February 15, Friday

Devotional Thoughts for Today

The Name of the Lord”

Exodus 3:13-15

Then Moses said to God, “If I come to the people of Israel and say to them, ‘The God of your fathers has sent me to you,’ and they ask me, ‘What is his name?’ what shall I say to them?” 14 God said to Moses, “I am who I am.” And he said, “Say this to the people of Israel: ‘I am has sent me to you.’” 15 God also said to Moses, “Say this to the people of Israel: ‘The Lord, the God of your fathers, the God of Abraham, the God of Isaac, and the God of Jacob, has sent me to you.’ This is my name forever, and thus I am to be remembered throughout all generations.

Moses asked the Lord, “What is your name?” A simple question, yet have you ever thought about that? We call God by certain names – “Lord,” “Father,” “Savior,” etc. But does He have a proper name? Asking someone their name is usually the first question you ask when you get to know someone. So, what is God’s name? Other deities have names – Marduk, Ra, Zeus, Pluto. Does the one true and living God have a name as well?

It’s amazing that we do not think about this more often because our God actually does have a name! We most commonly refer to Him as God or Lord, but that is not actually the Bible’s most common way to refer to Him. Over 6,000 times, the Bible uses a proper name to speak of our God. By comparison, the Bible uses the Hebrew word for “God” only about 2,000 times. What is this proper name?

Pardon me while I nerd out a bit. The proper name is derived from four consonants YHWH. Scholars are not 100% sure of the vowels, though most believe Yahweh is the right vocalization of the name. But this name is loaded with meaning. God answered Moses’ question about His name by saying, “I am who I am.” In Hebrew this is ehyeh asher ehyeh. Though most translations render this as “I am who I am”, this literally means “I will be who I will be.” Alright, so why don’t we call God ehyeh asher ehyeh? Well, God answers the question about his name a second time by shortening his response to just ehyeh, or “I will be”. But God’s name is not ehyeh either. God answers the question a third time in verse 15 by saying, “Yahweh, the God of Your fathers, the God of Abraham, the God of Isaac, and the God of Jacob.” If Moses were to talk about God, he wouldn’t call him “I am” or “I will be” because that would not make sense. Rather, he would use a the third-person form, “He is” or “He will be”. Yahweh is similar in pronunciation to the third-person form. But God paired His name with a description: He is the God of Moses’ fathers, namely, of Abraham, Isaac, and Jacob. The same God who made the promises to Moses’ fathers is the same God who is with him now. His name signifies His faithfulness. He is the One who was, and is, and is to come. He is who He is and He will be who He will be, always. God’s name signifies His faithfulness.

Out of respect for the name, Hebrews in antiquity eventually started to say “Lord” instead of “Yahweh”, which is why we do not use the divine name frequently. Still, the Israelites were called to trust in the name of the Lord. This meant trusting in the God who keeps His promises. It’s in His very name to be faithful. He is and always will be who He is. That is His name.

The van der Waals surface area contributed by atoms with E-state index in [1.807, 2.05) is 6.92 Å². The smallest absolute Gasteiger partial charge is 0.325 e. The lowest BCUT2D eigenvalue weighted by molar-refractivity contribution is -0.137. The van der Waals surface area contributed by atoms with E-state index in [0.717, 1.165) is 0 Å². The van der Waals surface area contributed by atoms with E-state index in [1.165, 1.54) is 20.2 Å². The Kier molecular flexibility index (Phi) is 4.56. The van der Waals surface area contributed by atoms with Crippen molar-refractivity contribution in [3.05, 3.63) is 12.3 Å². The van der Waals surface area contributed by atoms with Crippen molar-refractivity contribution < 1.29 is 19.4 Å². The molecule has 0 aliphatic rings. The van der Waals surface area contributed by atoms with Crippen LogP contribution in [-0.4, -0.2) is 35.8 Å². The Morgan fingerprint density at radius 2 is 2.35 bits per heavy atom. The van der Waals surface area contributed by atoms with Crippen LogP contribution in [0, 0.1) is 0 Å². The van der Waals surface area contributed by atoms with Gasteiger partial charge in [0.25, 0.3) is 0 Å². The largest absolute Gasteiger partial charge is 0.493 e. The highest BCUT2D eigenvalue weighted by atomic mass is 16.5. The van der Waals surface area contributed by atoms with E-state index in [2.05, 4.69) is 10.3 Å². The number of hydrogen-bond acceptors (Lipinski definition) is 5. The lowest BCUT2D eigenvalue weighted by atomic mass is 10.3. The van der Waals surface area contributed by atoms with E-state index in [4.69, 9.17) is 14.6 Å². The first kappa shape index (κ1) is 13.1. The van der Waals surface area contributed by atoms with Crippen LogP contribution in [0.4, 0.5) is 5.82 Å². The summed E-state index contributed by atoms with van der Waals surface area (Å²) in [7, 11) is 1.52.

Prayer: Thank You, Lord, that Your name is faithful. I trust in Your name because I know You will always be who You are and that You will always keep Your promises. Help me to trust in Your name day by day.

Bible Reading for Today: Matthew 2


Lunch Break Study  

Read Psalm 86:11-13: Teach me your way, Lord, that I may rely on your faithfulness; give me an undivided heart, that I may fear your name. 12 I will praise you, Lord my God, with all my heart; I will glorify your name forever. 13 For great is your love toward me; you have delivered me from the depths, from the realm of the dead.

Questions to Consider

  1. What is the result of being taught the way of the Lord?
  2. What do you think a “divided heart” looks like?
  3. What is the connection between trusting God and worship?

Notes

  1. According to this psalm, we are taught the way of the Lord in order that we may rely on His faithfulness. This is similar to what Jesus taught when he said, “Seek first his kingdom and his righteousness, and all these things will be given to you as well.” Walking in the way of Lord results in us relying on God’s provision and faithfulness in our lives.
  2. The psalmist asks for an “undivided heart” in order to fear the name of the Lord (biblical fear is about honor and trust). If we have a divided heart, it means we are not honoring God and we are trusting in other things. This could be trusting in money, or worldly talents, or our thoughts/ideas, or countless other things. All those things turn our eyes away from the faithfulness of God. An undivided heart trusts that God is always faithful, in every way. An undivided heart is a heart that is fully surrendered to God.
  3. If we do not actually trust in God, our worship is superficial. If we worship God on Sunday but then trust in ourselves Monday through Saturday, our worship is a lie. The psalmist says that he will praise the Lord God and this genuine praise is possible because the psalmist relies on the faithfulness of the name of the Lord. Note also that this trust has been built on experiencing God. As we trust in God, we experience His deliverance and this in turns builds our trust more. May we experience the love and deliverance of God in more and more ways!

Evening Reflection

Tonight, call on the name of the Lord. Remind your soul that He is the One who was and is and is to come. He will never change and His promises to us are sure. If you feel your trust wavering, ask God for help to build more trust. May this trust lead to greater worship of the name of the Lord!

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